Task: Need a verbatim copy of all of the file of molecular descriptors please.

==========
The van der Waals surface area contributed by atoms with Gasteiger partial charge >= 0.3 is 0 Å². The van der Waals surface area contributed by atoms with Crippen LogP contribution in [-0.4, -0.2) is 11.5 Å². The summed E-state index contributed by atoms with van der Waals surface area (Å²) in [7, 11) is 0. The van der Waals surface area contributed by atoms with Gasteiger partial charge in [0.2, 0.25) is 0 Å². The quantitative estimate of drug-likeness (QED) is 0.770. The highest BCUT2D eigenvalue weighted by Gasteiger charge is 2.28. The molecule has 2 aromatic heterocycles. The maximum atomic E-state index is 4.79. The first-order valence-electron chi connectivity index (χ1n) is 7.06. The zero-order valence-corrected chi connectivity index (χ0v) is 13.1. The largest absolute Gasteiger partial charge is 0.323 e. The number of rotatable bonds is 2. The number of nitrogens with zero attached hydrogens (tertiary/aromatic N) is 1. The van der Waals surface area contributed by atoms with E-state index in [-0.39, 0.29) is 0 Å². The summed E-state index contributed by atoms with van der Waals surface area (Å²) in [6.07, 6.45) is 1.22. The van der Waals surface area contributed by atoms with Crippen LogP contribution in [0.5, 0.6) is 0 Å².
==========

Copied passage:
The van der Waals surface area contributed by atoms with Gasteiger partial charge >= 0.3 is 0 Å². The van der Waals surface area contributed by atoms with Crippen LogP contribution in [-0.4, -0.2) is 11.5 Å². The summed E-state index contributed by atoms with van der Waals surface area (Å²) in [7, 11) is 0. The van der Waals surface area contributed by atoms with Gasteiger partial charge in [0.2, 0.25) is 0 Å². The quantitative estimate of drug-likeness (QED) is 0.770. The highest BCUT2D eigenvalue weighted by Gasteiger charge is 2.28. The molecule has 2 aromatic heterocycles. The maximum atomic E-state index is 4.79. The first-order valence-electron chi connectivity index (χ1n) is 7.06. The zero-order valence-corrected chi connectivity index (χ0v) is 13.1. The largest absolute Gasteiger partial charge is 0.323 e. The number of rotatable bonds is 2. The number of nitrogens with zero attached hydrogens (tertiary/aromatic N) is 1. The van der Waals surface area contributed by atoms with E-state index in [-0.39, 0.29) is 0 Å². The summed E-state index contributed by atoms with van der Waals surface area (Å²) in [6.07, 6.45) is 1.22. The van der Waals surface area contributed by atoms with Crippen LogP contribution in [0.5, 0.6) is 0 Å².